Using bradykinin-potentiating peptide structures to develop new antihypertensive drugs.

Center of Applied Toxinology, Instituto Butantan, São Paulo, SP, Brazil
Genetics and molecular research: GMR (Impact Factor: 0.85). 02/2004; 3(4):554-63.
Source: PubMed

ABSTRACT Angiotensin I-converting enzyme (ACE) is a dipeptidyl-carboxypeptidase expressed in endothelial, epithelial and neuroepithelial cells. It is composed of two domains, known as N- and C-domains, and it is primarily involved in blood pressure regulation. Although the physiological functions of ACE are not limited to its cardiovascular role, it has been an attractive target for drug design due to its critical role in cardiovascular and renal disease. We examined natural structures based on bradykinin-potentiating peptides (BPPs) extracted from Bothrops jararaca venom for ACE inhibition. Modeling, docking and molecular dynamics were used to study the conserved residues in the S2', S1' and S1 positions that allow enzyme-substrate/inhibitor contacts. These positions are conserved in other oligopeptidases, and they form tight and non-specific contacts with lisinopril, enalapril and BPP9a inhibitors. The only specific inhibitor for human somatic ACE (sACE) was BPP9a, which is instable in the N-sACE-BPP9a complex due to repulsive electrostatic interactions between Arg P4-Arg 412 residues. Specificity for the C-terminal domain in human sACE inhibition was confirmed by electrostatic interaction with the Asp 1008 residue. Peptide-like BPP structures, naturally developed by snakes across millions of years of evolution, appear to be good candidates for the development of domain-selective ACE inhibitors with high stability and improved pharmacological profiles.

Download full-text


Available from: Goran Neshich, Jul 07, 2015
  • Source
    [Show abstract] [Hide abstract]
    ABSTRACT: Chagas' disease, caused by Trypanosoma cruzi, affects 16-18 million people in Central and South America. Patient treatment is based on drugs that have toxic effects and limited efficacy. Therefore, new chemotherapeutic agents need to be developed. Snake venoms are sources of natural compounds used in various medical treatments. We observed that Crotalus viridis viridis venom was effective against all developmental forms of T. cruzi. Ultrastructural analysis revealed swelling of mitochondria, blebbing and disruption of the plasma membrane, loss of cytoplasm components and morphological changes of the cell. Staining with propidium iodide and rhodamine 123 confirmed the observed alterations in the plasma and mitochondrial membranes, respectively. The effects of the venom on the parasite intracellular cycle were also analysed. Pre-infected LLC-MK2 cells incubated with Cvv venom showed a 76-93% reduction in the number of parasites per infected cell and a 94-97.4% reduction in the number of parasites per 100 cells after 96 h of infection. Free trypomastigotes harvested from the supernatants of Cvv venom-treated cells were incapable of initiating a new infection cycle. Our data demonstrate that Cvv venom can access the host cell cytoplasm at concentrations that cause toxicity only to the amastigote forms of T. cruzi, and yields altered parasites with limited infective capacity, suggesting the potential use of Cvv venom in Chagas' disease chemotherapy.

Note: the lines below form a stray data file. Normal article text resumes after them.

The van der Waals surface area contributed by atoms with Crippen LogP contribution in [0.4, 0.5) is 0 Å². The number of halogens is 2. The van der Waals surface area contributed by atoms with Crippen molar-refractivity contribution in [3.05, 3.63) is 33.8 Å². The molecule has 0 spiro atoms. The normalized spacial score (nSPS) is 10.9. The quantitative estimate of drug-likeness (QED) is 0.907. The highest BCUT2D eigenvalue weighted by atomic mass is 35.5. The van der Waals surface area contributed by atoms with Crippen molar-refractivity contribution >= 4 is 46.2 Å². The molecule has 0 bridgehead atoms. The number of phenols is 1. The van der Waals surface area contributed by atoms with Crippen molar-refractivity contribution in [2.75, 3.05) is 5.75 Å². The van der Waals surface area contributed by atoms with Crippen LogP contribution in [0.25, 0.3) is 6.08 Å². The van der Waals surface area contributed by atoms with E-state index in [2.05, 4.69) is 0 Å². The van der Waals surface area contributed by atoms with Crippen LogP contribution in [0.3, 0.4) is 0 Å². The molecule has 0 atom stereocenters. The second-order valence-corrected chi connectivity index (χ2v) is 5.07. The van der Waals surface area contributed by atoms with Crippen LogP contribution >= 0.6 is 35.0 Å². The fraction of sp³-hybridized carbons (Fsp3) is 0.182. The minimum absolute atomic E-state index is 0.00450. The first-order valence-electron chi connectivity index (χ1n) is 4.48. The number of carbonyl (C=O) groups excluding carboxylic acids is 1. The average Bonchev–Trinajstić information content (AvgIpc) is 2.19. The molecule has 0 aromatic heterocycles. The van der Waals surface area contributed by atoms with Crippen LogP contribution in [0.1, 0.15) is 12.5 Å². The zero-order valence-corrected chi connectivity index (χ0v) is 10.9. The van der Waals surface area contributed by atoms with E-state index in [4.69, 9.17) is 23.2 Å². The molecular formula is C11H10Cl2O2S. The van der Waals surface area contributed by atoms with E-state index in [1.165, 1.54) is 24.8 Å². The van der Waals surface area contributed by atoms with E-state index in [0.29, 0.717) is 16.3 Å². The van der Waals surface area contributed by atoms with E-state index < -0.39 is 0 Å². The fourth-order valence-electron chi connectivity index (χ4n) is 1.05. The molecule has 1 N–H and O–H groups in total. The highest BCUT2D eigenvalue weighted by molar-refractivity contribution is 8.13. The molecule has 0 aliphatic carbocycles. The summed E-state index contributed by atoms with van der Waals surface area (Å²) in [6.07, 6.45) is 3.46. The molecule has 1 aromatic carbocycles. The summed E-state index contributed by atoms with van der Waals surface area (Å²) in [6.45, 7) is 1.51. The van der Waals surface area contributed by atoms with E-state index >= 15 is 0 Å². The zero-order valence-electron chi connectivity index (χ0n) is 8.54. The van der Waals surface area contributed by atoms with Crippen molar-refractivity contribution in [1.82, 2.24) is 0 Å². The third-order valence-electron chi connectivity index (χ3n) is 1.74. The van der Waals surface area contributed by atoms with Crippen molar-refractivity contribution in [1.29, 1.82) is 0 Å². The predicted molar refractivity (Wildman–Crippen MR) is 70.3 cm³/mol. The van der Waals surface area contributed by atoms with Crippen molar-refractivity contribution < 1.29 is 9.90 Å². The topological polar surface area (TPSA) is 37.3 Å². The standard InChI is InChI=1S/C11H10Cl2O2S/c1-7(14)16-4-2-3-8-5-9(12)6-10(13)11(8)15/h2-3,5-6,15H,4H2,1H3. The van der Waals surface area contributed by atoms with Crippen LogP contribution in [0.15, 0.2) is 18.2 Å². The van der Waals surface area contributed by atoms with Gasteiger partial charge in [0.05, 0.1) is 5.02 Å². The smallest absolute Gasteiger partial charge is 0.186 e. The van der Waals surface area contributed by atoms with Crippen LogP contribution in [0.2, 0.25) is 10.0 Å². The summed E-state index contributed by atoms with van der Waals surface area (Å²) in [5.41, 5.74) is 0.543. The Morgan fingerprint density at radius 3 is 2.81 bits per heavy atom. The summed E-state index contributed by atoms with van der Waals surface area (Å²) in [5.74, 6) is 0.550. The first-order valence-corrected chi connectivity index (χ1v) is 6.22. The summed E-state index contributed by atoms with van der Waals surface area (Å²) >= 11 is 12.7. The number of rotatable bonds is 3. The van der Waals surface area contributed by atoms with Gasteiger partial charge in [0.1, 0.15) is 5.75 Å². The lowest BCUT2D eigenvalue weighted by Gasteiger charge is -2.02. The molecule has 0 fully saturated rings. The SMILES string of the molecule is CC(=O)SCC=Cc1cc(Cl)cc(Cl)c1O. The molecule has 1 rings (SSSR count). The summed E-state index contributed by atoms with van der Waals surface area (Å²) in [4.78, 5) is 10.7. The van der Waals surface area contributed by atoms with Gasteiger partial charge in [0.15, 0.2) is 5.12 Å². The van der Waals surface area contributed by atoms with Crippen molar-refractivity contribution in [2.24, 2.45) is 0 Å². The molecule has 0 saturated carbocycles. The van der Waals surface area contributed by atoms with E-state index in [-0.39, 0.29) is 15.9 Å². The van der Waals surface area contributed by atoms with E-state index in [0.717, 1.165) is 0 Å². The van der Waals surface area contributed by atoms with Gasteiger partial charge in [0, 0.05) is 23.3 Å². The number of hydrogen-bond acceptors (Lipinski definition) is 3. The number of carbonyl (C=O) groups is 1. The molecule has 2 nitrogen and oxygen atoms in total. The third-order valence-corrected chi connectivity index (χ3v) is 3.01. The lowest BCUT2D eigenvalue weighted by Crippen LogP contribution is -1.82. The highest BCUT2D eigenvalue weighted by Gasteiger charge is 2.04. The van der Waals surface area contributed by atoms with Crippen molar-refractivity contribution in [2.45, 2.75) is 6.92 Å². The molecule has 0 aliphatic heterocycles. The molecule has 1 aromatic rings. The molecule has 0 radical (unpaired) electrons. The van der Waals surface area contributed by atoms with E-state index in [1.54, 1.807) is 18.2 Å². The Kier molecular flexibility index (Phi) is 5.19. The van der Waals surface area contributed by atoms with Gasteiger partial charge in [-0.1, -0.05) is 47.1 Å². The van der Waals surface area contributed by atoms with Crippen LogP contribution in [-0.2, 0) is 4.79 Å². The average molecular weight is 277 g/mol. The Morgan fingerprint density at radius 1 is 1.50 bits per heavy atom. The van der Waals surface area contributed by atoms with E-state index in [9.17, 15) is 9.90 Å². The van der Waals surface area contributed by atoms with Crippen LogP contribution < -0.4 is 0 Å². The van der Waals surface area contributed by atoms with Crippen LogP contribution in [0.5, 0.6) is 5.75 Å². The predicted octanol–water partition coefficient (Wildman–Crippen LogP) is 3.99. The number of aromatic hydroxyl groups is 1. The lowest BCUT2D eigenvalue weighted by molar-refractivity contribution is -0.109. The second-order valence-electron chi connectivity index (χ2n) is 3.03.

Parasitology 01/2011; 138(1):46-58. DOI:10.1017/S0031182010000958 · 2.35 Impact Factor
  • Source
    [Show abstract] [Hide abstract]
    ABSTRACT: Venoms comprise mixtures of peptides and proteins tailored by Natural Selection to act on vital systems of the prey or victim. Here we review our proteomic protocols for uncoiling the composition, immunological profile, and evolution of snake venoms. Our long-term goal is to gain a deep insight of all viperid venom proteomes. Knowledge of the inter- and intraspecies ontogenetic, individual, and geographic venom variability has applied importance for the design of immunization protocols aimed at producing more effective polyspecific antivenoms. A practical consequence of assessing the cross-reactivity of heterologous antivenoms is the possibility of circumventing the restricted availability of species-specific antivenoms in some regions. Further, the high degree of target specificity makes toxins valuable scaffolds for drug development.
    FEBS letters 04/2009; 583(11):1736-43. DOI:10.1016/j.febslet.2009.03.029 · 3.34 Impact Factor
  • Source
    Journal of Proteomics 02/2009; 72(2):121-6. DOI:10.1016/j.jprot.2009.01.018 · 3.93 Impact Factor